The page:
Thatís How the Light Gets Out

By Walter Mosley

Conventional wisdom holds that fiction is comprised of fabrications where nonfiction is seen as an attempt at objective truth-telling. This understanding, I believe, is far from accurate. Nonfiction is almost always an attempt to manipulate attitudes and ideas by presenting certain bits of information while ignoring others. On the other hand, fiction bears the onus of presenting characters in such a way that the reader (or viewer) must admit to their inherent humanity. In other words, nonfiction often misrepresents fact while fiction must cleave to a sense of truth held by the society in general. These differences between fiction and nonfiction are the same in books and in film.

Taking this opinion as a stepping off point one can see that a documentary film must achieve extraordinary heights in order to present a subject that does not mislead its audience. The successful documentary film must present a subject that is believable and whole like a character in a novel.

The difficulty of such a task issues from the fact that we, characters in life, are primarily unconscious creatures reacting to forces that we are neither aware of nor understand. The problem with most nonfictionists is that they believe they understand their subjects in all ways important and therefore leave little space for ambivalence or the trace elements of wisdom and folly. This is a problem because truth exists primarily in the margins of certainty and intention; truth, like life, is transient, ever-changing, and often at odds with its holdersí intentions and assumptions.

There are few documentaries that present the whole story of a subject. Leonard Cohen: Iím Your Man is one such film.

To begin with the decision to make a film about a concert of one manís life work allows the viewer to experience that work, in this case in the hands of a variety of different singers and musicians, in the pure sense of live performance. By itself the concert was beautiful and worth documenting. Of course a concert is not a documentary. There is no sense of transition, no passage through revelatory levels of consciousness. But the music, played by younger artists who love the man and his work, cracks the shell of Cohenís musical gift and allows us to see into the brilliance of this taciturn and diffident manís intelligence. The carefully presented interviews with Cohen, set beside these loving musical performances, allows the viewer to know not so much the man but the genius of our culture through his lucid experience.

I came to the film not liking Cohen as a personality. He seemed aloof to me and bitter. There was an arrogance to his demeanor. I watched the film the first time highly critical of his flights and fancies. So when he spoke about reading Spider-Man comic books in the 1950s I pounced upon the mistake smugly aware that Spider-Man wasnít published until the early sixties.

But those lyricsÖ

I watched the film again. The Wainwrights and Antony and Nick Cave tugged at my emotions. Their interpretation of Cohenís poetic analyses dragged me back through time and made me understand that the truth he saw then was still valid, maybe even more so, today.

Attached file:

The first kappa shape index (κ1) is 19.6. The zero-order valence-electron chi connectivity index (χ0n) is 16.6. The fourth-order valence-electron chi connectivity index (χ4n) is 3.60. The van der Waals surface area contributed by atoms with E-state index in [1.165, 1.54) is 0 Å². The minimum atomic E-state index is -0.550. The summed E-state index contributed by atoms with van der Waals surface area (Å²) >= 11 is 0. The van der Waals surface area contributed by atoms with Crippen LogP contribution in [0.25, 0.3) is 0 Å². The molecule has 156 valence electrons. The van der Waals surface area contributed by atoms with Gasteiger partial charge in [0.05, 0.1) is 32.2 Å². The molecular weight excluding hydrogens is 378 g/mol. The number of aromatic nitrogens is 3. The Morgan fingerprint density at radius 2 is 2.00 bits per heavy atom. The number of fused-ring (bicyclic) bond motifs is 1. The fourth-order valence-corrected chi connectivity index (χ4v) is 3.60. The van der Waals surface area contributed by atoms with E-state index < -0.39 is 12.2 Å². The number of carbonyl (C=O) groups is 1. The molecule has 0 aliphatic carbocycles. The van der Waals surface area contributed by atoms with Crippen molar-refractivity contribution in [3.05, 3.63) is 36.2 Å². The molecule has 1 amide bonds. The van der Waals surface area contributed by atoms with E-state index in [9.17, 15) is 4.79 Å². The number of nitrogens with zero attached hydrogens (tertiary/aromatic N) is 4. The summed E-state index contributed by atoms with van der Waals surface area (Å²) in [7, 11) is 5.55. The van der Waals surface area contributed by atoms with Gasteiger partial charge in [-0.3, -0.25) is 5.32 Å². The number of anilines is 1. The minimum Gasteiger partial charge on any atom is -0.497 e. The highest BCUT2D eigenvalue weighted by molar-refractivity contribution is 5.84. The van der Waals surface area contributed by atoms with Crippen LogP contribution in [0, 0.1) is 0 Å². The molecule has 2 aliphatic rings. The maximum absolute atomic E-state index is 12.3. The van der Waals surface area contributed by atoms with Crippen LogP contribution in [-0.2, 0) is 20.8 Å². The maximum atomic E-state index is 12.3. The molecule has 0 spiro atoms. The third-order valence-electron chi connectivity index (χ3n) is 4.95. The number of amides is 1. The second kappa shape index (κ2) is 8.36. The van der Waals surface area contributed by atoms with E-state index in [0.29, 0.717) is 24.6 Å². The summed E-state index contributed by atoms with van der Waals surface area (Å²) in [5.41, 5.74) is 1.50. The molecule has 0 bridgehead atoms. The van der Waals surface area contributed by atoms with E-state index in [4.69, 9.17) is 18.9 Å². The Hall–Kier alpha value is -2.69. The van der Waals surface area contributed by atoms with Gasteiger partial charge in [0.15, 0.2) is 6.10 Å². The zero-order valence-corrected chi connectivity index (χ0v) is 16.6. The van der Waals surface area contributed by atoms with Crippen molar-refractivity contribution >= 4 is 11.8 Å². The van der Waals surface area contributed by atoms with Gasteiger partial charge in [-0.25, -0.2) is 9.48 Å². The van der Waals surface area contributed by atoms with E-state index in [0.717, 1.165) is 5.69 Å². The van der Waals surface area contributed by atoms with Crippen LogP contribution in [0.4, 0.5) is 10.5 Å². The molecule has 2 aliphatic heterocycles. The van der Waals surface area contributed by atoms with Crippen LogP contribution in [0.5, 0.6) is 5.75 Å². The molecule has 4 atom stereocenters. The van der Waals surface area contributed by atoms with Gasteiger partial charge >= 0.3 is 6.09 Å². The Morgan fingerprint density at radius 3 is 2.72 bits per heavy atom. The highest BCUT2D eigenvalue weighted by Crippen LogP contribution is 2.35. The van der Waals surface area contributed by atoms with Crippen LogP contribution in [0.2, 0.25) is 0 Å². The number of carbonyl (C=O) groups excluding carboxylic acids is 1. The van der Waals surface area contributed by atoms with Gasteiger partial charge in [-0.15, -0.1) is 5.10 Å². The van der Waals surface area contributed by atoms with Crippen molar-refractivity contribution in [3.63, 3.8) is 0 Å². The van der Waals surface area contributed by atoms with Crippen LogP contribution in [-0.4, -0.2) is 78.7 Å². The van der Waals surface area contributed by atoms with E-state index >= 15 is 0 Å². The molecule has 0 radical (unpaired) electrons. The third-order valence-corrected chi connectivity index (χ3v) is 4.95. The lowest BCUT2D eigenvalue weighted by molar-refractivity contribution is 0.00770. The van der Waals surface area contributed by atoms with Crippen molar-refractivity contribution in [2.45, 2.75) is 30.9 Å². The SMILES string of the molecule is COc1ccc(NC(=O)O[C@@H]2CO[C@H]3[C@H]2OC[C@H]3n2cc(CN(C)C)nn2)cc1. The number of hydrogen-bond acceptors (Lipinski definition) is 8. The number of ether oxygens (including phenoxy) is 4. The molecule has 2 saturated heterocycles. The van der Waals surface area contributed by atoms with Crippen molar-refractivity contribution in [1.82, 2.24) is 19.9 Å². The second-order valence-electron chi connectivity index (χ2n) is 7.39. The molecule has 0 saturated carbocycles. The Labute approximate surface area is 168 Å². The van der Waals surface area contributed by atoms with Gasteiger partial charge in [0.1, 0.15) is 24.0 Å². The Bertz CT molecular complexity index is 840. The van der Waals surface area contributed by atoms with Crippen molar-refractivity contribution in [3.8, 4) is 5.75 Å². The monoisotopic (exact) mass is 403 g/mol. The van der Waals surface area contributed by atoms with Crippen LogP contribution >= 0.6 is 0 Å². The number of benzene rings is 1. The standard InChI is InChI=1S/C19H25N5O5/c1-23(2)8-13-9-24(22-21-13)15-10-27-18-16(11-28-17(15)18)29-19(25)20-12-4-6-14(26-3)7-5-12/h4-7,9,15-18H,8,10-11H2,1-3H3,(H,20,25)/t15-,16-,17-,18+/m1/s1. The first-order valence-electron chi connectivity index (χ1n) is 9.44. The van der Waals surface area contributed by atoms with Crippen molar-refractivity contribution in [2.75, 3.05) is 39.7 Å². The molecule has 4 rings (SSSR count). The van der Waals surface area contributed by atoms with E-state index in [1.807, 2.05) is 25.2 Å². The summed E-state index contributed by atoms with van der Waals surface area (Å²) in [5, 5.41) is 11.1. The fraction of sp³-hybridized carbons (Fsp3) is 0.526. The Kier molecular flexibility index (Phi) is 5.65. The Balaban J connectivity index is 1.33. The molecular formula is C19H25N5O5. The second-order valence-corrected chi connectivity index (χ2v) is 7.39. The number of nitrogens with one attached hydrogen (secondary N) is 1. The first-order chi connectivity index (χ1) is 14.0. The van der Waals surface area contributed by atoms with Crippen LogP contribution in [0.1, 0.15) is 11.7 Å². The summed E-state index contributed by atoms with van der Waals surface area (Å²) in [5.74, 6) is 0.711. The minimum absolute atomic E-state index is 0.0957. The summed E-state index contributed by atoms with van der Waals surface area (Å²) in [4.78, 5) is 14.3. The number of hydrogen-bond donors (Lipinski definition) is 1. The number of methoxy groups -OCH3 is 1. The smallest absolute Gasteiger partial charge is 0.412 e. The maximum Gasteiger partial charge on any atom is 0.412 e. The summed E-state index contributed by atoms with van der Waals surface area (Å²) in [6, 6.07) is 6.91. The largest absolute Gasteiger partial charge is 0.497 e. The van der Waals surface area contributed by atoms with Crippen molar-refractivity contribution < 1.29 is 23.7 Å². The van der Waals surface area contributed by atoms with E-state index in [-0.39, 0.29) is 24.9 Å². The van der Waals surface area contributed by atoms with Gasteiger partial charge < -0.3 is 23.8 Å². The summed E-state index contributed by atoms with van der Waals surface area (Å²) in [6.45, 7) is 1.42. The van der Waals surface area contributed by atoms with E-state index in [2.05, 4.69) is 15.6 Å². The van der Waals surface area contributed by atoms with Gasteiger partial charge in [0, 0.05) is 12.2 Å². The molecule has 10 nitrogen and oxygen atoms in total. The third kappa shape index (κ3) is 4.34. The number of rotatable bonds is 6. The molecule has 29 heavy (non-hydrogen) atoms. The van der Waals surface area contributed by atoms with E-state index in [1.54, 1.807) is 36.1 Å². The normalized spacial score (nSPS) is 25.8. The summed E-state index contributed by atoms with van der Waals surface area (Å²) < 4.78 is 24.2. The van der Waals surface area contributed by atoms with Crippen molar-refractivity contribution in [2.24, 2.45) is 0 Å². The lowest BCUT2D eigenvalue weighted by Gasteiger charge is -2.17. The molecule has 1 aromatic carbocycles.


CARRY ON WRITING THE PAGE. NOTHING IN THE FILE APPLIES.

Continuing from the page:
But his haughty demeanor still rankled. His predilection for Armani clothes and his freedom to pull up stakes and live in a Zen monastery caused me to think that he was not to be trusted.

But some time in the middle of the second viewing I realized that Cohen wasnít asking me to trust him. He wasnít asking me to like him. We werenít friends and the world we shared through his music was anything but friendly. My disapproval of Cohen as a man was perfectly acceptable and increased the value of the film.

So I watched it a third time.

This time the familiar and beautiful music buoyed me while I listened closely to what Cohen was saying. I realized that the language he used was precise and unrelenting; that his view of the world was that of a man writing poems as he spoke. And so I saw that when he said that his first significant writing was as a child of nine years it was not arrogance or hyperbole but an undeniable fact. His humor, his fallibility, his lifelong attempt at song came shining through the barriers of my own prejudices and obfuscations.

Still, there was something I didnít like about Cohen.

Instead of watching the film a fourth time I bought the soundtrack and listened and listened and listened. Most of the performances opened new insights to these dark and troubled, brilliant and insightful songs. But it was the flamboyant and over the top Rufus Wainwright who seemed to get at the heart of the music with his performances. I didnít feel that he was better than many or most of his fellows that evening but that he seemed, like a fiction writer, to get at the truth of the lyrics, the character of the man and the film.

It came to me after many days of listening that the only difference in Rufusís performance was that he reveled in the cruelty of the lyrics. He was unafraid of the disdain and self-hatred that Cohen brought to his songs. These small musical and poetic masterpieces were not bits of objective nonfiction that condemn the culprits while secretly forgiving the poet (and therefore the listener). Cohen says that we are all guilty, we are all coconspirators in the crime.

And so finally I understood that I disliked Cohen for showing me how I should be critical of myself. This final realization passed under my radar and into my soul. The film itself left no important moment out of the intelligence of the singer and therefore allowed the truth to come to light.

Leonard Cohen: Iím Your Man tells the truth from the title all the way through to the last song returning us to the man who is for us.

--Walter Mosley

Text © 2007 Walter Mosley. Posted here with permission.
Photo © 2005-2007 Lionsgate

More about the movie at www.leonardcohenimyourman.com
Information also at www.myspace.com/lianlunson